I assigned a class to collaborate on an editorial project back in 2008, one intended to provide practical experience with the Web and literary editing while also resulting in a useful contribution. I handed them a copy of the first US edition of Des Imagistes, the first Imagist anthology, edited by Ezra Pound and published in 1914.

Jason Begy, Audubon Dougherty, Madeleine Clare Elish, Florence Gallez, Madeline Flourish Klink, Hillary Kolos, Michelle Moon Lee, Elliot Pinkus, Nick Seaver, and Sheila Murphy Seles, the Fall 2008 workshop class, did a great job. The project was prompted, and indeed assigned, by me, but it’s the work of that group, not my work. The class put a great deal of editorial care into the project and also attended to principles of flexible, appropriate Web design. The cento they assembled and used for an alternate table of contents made for a nice main page, inviting attention to the text rather than to some sort of illustration. I’m not saying it would have been exactly my approach, but what they did is explained clearly and works well.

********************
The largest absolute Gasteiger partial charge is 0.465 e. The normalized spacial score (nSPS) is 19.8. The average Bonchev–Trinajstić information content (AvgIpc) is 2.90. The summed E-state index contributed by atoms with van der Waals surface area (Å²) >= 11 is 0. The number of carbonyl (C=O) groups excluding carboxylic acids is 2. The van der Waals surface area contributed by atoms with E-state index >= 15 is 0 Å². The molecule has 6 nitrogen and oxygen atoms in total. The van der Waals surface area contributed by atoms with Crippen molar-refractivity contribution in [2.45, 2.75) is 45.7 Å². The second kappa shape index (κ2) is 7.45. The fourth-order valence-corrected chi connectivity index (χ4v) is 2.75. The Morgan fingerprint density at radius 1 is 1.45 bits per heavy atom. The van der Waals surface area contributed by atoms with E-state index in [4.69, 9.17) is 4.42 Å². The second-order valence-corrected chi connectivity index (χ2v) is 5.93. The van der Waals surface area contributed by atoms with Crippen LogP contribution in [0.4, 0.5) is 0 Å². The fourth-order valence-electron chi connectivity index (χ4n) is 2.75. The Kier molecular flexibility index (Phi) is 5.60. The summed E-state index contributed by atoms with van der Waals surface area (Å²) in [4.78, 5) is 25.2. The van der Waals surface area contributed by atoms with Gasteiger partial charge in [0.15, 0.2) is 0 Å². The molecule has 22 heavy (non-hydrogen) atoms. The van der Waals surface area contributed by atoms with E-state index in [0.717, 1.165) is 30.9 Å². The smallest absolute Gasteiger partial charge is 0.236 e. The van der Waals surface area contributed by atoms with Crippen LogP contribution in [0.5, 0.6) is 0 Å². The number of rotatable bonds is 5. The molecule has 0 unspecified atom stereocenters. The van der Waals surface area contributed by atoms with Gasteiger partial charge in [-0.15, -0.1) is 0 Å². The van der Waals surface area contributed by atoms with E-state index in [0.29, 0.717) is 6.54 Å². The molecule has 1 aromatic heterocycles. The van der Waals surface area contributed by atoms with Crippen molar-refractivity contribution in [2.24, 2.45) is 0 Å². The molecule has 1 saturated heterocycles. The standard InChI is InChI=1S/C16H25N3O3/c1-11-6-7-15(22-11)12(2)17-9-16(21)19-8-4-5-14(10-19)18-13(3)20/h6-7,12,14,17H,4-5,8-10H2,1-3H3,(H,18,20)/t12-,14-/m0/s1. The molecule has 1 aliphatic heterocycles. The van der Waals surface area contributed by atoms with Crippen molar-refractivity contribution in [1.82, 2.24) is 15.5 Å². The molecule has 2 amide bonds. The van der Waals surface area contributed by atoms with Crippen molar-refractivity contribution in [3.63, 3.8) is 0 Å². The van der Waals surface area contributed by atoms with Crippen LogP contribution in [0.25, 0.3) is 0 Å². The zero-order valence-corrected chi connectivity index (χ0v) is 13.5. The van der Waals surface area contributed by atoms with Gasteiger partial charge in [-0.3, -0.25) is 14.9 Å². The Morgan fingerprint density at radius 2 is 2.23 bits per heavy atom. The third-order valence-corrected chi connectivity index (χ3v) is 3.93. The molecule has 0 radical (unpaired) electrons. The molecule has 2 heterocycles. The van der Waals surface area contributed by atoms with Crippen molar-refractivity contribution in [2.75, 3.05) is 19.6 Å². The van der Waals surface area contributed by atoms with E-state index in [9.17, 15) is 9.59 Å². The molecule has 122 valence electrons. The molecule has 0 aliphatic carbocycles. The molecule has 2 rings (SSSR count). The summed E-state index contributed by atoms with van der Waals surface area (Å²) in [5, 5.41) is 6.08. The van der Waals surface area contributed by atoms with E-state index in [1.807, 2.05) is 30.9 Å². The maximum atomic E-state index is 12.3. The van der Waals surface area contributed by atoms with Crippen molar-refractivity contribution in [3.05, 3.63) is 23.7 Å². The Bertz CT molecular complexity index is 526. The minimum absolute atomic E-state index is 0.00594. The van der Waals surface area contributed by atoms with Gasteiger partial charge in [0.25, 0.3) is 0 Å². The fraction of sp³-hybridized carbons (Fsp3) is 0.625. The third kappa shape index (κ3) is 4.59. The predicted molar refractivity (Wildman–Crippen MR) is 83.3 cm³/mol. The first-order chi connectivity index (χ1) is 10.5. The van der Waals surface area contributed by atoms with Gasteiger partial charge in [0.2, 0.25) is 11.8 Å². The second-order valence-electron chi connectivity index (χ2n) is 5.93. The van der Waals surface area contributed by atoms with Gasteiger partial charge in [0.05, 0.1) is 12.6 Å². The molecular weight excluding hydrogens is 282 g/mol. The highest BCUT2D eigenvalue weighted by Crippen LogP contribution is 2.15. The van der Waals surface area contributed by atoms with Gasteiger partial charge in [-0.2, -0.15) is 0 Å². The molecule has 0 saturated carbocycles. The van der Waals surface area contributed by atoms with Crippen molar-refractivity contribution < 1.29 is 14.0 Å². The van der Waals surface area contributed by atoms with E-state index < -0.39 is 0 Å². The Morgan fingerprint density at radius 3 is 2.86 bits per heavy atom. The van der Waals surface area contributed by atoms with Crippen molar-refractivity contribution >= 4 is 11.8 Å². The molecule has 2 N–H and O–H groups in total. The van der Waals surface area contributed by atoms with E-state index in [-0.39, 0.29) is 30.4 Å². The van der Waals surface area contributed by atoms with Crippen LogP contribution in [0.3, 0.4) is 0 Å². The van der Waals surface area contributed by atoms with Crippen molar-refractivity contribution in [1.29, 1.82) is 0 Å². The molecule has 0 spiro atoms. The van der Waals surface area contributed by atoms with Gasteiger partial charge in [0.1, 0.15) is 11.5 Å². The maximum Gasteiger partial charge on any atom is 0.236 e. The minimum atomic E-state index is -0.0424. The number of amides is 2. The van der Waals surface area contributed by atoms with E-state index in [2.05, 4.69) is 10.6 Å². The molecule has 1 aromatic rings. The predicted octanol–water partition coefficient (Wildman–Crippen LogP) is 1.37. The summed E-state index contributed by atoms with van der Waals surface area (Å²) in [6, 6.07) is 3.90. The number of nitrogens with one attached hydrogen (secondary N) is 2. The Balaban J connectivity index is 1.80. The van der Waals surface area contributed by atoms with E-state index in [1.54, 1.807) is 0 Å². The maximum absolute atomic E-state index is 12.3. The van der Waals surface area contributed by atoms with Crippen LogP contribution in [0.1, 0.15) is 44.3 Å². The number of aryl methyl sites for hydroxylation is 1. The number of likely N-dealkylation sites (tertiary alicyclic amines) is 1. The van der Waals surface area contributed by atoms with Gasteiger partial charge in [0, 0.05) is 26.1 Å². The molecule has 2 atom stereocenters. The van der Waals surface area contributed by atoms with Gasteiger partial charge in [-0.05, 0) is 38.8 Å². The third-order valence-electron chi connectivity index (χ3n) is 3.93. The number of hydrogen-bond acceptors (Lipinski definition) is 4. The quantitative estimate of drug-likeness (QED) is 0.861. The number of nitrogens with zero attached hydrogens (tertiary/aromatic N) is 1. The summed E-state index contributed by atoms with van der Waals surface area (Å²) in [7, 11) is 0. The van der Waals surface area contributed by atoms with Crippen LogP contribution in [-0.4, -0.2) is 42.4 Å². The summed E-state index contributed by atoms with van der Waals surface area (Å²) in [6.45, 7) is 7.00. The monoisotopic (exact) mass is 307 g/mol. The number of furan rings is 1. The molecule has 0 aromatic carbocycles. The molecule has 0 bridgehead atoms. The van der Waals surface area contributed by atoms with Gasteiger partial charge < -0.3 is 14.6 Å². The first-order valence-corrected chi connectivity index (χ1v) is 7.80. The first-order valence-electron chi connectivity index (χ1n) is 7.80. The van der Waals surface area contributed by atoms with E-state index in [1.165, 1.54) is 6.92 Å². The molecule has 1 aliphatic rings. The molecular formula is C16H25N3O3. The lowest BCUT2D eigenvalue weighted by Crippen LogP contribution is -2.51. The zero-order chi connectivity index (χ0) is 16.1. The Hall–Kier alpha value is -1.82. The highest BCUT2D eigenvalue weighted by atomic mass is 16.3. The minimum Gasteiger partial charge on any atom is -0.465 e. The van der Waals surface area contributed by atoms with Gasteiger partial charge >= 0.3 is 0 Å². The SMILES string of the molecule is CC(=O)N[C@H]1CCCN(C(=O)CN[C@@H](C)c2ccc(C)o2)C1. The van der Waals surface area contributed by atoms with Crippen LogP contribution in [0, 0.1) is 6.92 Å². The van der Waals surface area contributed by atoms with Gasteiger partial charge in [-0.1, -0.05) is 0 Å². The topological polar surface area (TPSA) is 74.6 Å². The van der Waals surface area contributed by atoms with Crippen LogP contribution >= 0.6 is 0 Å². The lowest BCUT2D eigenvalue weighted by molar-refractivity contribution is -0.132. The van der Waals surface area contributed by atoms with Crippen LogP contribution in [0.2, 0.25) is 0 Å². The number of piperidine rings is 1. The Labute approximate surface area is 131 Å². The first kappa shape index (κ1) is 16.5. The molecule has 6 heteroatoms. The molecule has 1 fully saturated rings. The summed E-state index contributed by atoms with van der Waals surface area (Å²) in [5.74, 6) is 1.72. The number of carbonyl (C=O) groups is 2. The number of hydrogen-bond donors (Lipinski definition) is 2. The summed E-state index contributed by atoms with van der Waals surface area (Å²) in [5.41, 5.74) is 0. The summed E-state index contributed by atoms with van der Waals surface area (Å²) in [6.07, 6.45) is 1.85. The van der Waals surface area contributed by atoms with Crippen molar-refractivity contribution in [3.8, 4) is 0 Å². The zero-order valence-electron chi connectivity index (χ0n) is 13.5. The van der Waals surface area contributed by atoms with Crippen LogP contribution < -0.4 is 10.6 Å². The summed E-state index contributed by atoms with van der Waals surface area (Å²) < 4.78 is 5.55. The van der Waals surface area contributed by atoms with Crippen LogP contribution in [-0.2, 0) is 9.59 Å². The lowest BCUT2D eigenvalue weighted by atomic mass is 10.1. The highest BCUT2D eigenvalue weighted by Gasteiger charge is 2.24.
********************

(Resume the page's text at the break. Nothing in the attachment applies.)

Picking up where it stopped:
I told the class that the licensing of their project was up to them. They chose a CC BY-NC-SA license, more restrictive than I would have selected, given that the material was in the public domain to begin with, but a reasoned choice. They were similarly asked to decide about the hosting of the work. They just had to present what they’d done in class, answer questions about it, and let me look at and interact with it. While I would be glad to place a copy on my site, nickm.com, it was up to them as to whether they would take me up on the offer. They placed their work online on its own domain, which they acquired and for which they set up hosting.